Glenda Sluga

Glenda is Professor of International History, and ARC Kathleen Fitzpatrick Laureate Fellow at the University of Sydney. From 2020-2024, she is seconded as Professor of International History and Capitalism at the European University Institute in Florence. In 2013, she was awarded a five-year Australian Research Council Laureate Fellowship for ‘Inventing the International’, working to reconnect historical and economic research and establish the foundations for the new history of capitalism in Australia, and to elaborate its international historical dimensions. In 2020, she is the recipient of a European Research Council Advanced Grant, overseeing a five-year research program on ‘Twentieth Century International Economic Thinking and the complex history of globalization.’

Grietjie Verhoef
Grietjie is Professor in Accounting, Economic and Business History in the Department of Accountancy at the University of Johannesburg. She has published widely on insurance and banking history as well as the history of South African conglomerates, with special reference to the rise of Afrikaner business in South Africa. Her research includes the development of the accountancy profession in South Africa in comparative perspective with other Commonwealth countries; the reconstruction of colonial Gross Domestic Product for the second half of the nineteenth century South African colonies; big business groups, family businesses in South Africa, globalisation of African emerging market business, and the history and development of African business. She has published two monographs, chapters in 23 books, 72 peer reviewed articles and delivered 82 international and national conference papers. She published two books:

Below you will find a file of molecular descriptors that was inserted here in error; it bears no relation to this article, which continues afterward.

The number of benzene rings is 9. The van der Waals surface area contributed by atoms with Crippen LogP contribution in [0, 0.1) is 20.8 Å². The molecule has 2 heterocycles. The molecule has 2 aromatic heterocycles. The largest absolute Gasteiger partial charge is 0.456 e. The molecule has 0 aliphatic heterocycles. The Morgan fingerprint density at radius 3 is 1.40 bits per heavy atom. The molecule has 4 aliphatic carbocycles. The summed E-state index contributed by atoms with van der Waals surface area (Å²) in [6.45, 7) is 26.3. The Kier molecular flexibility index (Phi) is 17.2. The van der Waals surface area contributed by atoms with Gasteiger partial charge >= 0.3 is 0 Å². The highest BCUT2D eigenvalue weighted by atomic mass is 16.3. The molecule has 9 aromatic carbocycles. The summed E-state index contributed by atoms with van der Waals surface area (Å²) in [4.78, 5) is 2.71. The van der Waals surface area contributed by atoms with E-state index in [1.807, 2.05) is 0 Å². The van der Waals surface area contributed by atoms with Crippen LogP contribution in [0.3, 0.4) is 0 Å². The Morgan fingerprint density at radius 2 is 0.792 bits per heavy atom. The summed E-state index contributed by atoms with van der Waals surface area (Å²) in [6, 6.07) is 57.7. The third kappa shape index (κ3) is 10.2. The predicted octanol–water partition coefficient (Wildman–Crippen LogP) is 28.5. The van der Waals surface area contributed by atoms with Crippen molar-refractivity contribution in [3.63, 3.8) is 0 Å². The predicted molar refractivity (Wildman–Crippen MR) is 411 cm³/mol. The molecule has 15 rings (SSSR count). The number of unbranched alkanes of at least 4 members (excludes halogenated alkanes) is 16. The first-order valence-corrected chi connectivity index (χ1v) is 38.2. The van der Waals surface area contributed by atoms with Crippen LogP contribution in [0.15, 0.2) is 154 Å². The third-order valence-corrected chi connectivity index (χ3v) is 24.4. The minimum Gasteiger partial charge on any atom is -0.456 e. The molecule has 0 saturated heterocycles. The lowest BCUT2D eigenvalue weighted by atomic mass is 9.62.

• Verhoef, G (2017) The History of Business in Africa. Complex discontinuity to emerging markets. Studies in Economic History. Springer.